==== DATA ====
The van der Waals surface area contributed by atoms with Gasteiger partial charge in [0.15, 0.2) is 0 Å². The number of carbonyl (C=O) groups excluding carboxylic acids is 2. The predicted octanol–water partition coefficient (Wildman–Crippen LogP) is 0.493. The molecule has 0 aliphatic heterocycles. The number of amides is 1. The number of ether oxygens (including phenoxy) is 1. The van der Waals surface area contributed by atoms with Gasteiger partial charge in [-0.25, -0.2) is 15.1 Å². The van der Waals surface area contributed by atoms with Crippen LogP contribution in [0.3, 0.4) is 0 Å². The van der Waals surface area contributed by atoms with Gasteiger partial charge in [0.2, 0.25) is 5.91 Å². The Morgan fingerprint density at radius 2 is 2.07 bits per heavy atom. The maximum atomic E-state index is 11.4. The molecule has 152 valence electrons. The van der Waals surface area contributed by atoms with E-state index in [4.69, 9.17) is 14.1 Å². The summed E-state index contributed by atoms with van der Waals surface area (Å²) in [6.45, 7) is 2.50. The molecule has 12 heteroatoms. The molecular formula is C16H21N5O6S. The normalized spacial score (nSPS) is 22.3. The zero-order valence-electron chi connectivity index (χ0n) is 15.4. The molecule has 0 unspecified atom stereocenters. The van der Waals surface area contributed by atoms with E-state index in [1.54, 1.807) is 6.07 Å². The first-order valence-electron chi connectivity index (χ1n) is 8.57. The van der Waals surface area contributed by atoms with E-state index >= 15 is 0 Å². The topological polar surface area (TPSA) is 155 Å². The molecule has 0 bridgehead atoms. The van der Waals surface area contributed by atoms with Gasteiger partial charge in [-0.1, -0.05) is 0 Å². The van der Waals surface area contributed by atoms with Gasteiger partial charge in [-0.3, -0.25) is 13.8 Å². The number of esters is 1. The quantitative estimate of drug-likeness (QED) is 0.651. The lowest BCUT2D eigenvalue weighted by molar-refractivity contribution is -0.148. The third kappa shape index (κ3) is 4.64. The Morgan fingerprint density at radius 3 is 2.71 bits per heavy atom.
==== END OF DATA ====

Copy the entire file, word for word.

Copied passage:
The van der Waals surface area contributed by atoms with Gasteiger partial charge in [0.15, 0.2) is 0 Å². The number of carbonyl (C=O) groups excluding carboxylic acids is 2. The predicted octanol–water partition coefficient (Wildman–Crippen LogP) is 0.493. The molecule has 0 aliphatic heterocycles. The number of amides is 1. The number of ether oxygens (including phenoxy) is 1. The van der Waals surface area contributed by atoms with Gasteiger partial charge in [-0.25, -0.2) is 15.1 Å². The van der Waals surface area contributed by atoms with Crippen LogP contribution in [0.3, 0.4) is 0 Å². The van der Waals surface area contributed by atoms with Gasteiger partial charge in [0.2, 0.25) is 5.91 Å². The Morgan fingerprint density at radius 2 is 2.07 bits per heavy atom. The maximum atomic E-state index is 11.4. The molecule has 152 valence electrons. The van der Waals surface area contributed by atoms with E-state index in [4.69, 9.17) is 14.1 Å². The summed E-state index contributed by atoms with van der Waals surface area (Å²) in [6.45, 7) is 2.50. The molecule has 12 heteroatoms. The molecular formula is C16H21N5O6S. The normalized spacial score (nSPS) is 22.3. The zero-order valence-electron chi connectivity index (χ0n) is 15.4. The molecule has 0 unspecified atom stereocenters. The van der Waals surface area contributed by atoms with E-state index in [1.54, 1.807) is 6.07 Å². The first-order valence-electron chi connectivity index (χ1n) is 8.57. The van der Waals surface area contributed by atoms with E-state index >= 15 is 0 Å². The topological polar surface area (TPSA) is 155 Å². The molecule has 0 bridgehead atoms. The van der Waals surface area contributed by atoms with Gasteiger partial charge in [-0.1, -0.05) is 0 Å². The van der Waals surface area contributed by atoms with Gasteiger partial charge in [-0.3, -0.25) is 13.8 Å². The number of esters is 1. The quantitative estimate of drug-likeness (QED) is 0.651. The lowest BCUT2D eigenvalue weighted by molar-refractivity contribution is -0.148. The third kappa shape index (κ3) is 4.64. The Morgan fingerprint density at radius 3 is 2.71 bits per heavy atom.